Kekri was an ancient Finnish pagan festival marking both the end of the harvesting season and the end of the calendar year. Kekri usually took place at the beginning of November. People celebrated life and harvest by generous feasting and honoured those who passed away through different rituals.
On October 31st, 2015, a long-lost Finnish tradition of the pagan festival of Kekri was revived on the shores of Suomenlinna Sea Fortress. It received a name of Viaporin Kekri and after its initial success turned into an annual event with 2018 marking the fourth time of it happening. The festival changes and evolves each year bravely trying out new ideas, but staying loyal to its own established traditions.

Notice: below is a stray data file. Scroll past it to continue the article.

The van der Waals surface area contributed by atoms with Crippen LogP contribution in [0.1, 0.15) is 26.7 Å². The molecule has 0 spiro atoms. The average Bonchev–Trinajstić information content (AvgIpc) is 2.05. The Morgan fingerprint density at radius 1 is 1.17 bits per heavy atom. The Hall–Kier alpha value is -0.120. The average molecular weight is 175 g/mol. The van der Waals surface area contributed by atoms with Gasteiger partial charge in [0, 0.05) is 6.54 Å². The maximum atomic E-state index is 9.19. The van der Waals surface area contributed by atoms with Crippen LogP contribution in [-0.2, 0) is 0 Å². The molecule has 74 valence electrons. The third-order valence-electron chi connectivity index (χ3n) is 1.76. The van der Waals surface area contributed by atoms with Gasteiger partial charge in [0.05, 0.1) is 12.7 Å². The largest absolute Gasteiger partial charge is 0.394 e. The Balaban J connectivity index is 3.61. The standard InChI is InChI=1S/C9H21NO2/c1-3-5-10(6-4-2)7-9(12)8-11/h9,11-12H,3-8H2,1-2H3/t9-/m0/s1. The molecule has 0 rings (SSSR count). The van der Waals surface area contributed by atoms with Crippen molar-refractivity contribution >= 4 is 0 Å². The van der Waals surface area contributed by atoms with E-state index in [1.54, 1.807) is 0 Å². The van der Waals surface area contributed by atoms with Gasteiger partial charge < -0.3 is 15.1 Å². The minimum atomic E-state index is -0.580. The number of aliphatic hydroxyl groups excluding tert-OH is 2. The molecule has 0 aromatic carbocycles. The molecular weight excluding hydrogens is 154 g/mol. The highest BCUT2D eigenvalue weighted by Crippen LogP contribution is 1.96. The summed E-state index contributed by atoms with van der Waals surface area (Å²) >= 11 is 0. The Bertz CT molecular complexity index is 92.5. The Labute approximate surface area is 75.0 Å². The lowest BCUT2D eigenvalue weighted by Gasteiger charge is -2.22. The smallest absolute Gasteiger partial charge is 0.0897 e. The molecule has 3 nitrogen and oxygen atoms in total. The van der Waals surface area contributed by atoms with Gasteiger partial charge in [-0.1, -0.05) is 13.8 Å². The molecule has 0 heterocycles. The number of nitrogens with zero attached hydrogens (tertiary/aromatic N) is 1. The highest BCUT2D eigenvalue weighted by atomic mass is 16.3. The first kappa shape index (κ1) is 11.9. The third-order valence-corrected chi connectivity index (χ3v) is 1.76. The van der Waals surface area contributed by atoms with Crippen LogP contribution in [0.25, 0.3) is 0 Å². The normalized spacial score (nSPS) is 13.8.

Created with respect and consideration for Suomenlinna’s past, Viaporin Kekri is an opportunity to explore Finnish history, a modern interpretation of an old tradition, and an experiment in creating new meanings out of centuries-old believes and customs. It gives its visitors a unique chance to explore and experience Suomenlinna islands from a new perspective and see its darkest corners that are usually closed for the general public.
Viaporin Kekri is a result of collaboration between Haaga-Helia’s students of Bachelor Degree Programme in Hospitality, Tourism and Experience Management, the Governing Body of Suomenlinna, the island’s service providers, and businesses from mainland Helsinki.
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